## Diagonal construction

### Set

 context $f:C\to \mathcal {\mathcal P}(C)$ definiendum $x\in D_f$ inclusion $D_f \subseteq C$ postulate $x \notin f(x)$

### Discussion

We take an arbitrary set $C$ and argue about all the functions $f:C\to \mathcal {\mathcal P}(C)$ from $C$ to the powerset ${\mathcal P}(C)$. For any such $f$, we define $D_f$ as the subset of $C$ containing the elements $x\in C$ for which $x \notin f(x)$.

So for example we might consider

$C=\{0,1\}$

so that

${\mathcal P}(C)=\{\{\},\{0\},\{1\},\{0,1\}\}$

and if we were to consider the function $f$ that maps $0$ to $f(0)=\{0,1\}$ and $1$ to $f(1)=\{0\}$, then as $0\in \{0,1\}$ but $1\notin \{0\}$, we are left with $D_f=\{1\}$.

The point of $D_f \subseteq C$ defined as above is this: Given any set $C$, if one attempted to use its elements to index its subsets, i.e. via a function $f:C\to \mathcal P(C)$, then the “flipped diagonal subset” $D_f \in {\mathcal P}$ will always be found to be missed.

Proof of the above and also proof of Cantor's theorem: For all $x,X$, we eighter have $x\in X$ or $x\notin X$. If $X=Y$, then $x\in X$ has the same truth value as $x\in Y$. So for all $x,X,Y$, we have

$(X=Y) \Rightarrow \neg(x\in X\land x\notin Y),$

which is the same as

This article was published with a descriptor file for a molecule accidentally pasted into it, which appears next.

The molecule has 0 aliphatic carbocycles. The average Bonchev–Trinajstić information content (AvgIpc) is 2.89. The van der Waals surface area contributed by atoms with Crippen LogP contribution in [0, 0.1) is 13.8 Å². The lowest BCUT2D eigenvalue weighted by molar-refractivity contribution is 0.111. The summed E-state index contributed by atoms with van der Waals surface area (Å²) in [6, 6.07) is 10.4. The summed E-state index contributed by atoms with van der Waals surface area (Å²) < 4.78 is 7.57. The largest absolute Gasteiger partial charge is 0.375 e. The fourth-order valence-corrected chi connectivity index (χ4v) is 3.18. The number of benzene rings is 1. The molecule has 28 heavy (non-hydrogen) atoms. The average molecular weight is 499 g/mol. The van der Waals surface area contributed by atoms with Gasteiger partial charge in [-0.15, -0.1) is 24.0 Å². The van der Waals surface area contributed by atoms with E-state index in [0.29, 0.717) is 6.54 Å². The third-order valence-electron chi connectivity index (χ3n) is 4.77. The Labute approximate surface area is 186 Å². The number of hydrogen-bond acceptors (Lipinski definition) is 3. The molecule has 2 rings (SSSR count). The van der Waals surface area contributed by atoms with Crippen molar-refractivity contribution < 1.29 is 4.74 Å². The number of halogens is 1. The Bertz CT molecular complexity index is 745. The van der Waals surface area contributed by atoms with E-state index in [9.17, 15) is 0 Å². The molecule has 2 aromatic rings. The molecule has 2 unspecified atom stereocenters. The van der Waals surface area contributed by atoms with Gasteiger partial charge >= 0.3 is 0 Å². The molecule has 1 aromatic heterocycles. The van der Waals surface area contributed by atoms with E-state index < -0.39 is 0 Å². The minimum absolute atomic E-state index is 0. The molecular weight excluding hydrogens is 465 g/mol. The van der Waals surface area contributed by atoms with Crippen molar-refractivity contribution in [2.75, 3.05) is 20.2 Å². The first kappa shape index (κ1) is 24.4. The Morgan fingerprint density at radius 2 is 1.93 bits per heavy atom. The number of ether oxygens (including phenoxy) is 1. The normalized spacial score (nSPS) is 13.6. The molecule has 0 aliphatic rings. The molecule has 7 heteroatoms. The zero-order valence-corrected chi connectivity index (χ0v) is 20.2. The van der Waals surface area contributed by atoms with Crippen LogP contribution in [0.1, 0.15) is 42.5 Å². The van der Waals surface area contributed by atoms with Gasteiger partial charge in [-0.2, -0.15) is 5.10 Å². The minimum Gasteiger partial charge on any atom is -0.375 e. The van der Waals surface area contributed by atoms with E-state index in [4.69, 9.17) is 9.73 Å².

$(x\in X\land x\notin Y) \Rightarrow \neg(X=Y).$

This holds always. Now, specifically, for any $x\in D_f$ and using $X=D_f$ and $Y=f(x)$, the left hand side reads $x\in D_f\land x\notin f(x)$ (which by definition of $D_f$ is the same as just $x\in D_f$) and the right hand side reads $\neg(f(x)=D_f)$. The same happens for $x\in C$ but not in $D_f$ and where we then switch $X$ and $Y$. This means $\nexists x\ (f(x)=D_f)$. Since $D_f\subseteq C$, i.e. $D_f \in \mathcal P(C) = \mathrm{codom} (f)$, we see that no such $f$ is a surjection, let alone a bijection. So the cardinality of any set is less than that of its power set. $\Box$

If, in a similar spirit, $C,f$ are taken to be a sequence and an enumeration of sequences, then we see that there is at least once sequence which escapes enumeration. This further translates to the uncountability of real numbers.

Notice the occurence of a negation of a formula in which $x$ appears twice in the comprehension part. This sort of set comprehension is typical for this sort of business.

##### Continuum hypothesis

A set is smaller than another one, if you can embed the first into the second but not the other way around. This is more formally defined using injective functions.

If ${\mathbb N}$ denotes the natural numbers (let’s rather write $\omega_0$ for it here) and ${\mathbb R}$ denotes the real numbers, then you can find an injection from the former set into the latter. This means there is a function $i : \omega_0 \to {\mathbb R}$ so that for any distinct two $n,m \in \omega_0$ you have $i(n) \neq i(m)$. For example $i(n) := e^n$ does the job.

However, Cantor proves that you can’t find such an injective function in ${\mathbb R} \to \omega_0$. So the set of reals is bigger than the set of natural numbers.

Btw., note that the space of functions $\omega_0 \to {\mathbb R}$ can be represented internally to a category of sets. I.e. there are representations of this collection of functions from $\omega_0$ to ${\mathbb R}$ as a set, and this set (up to bijection) is written ${\mathbb R}^{\omega_0}$. If $\{0,1\}$ is some set with only two elements, Cantor also shows that even $\{0,1\}^{\omega_0}$ is bigger than $\omega_0$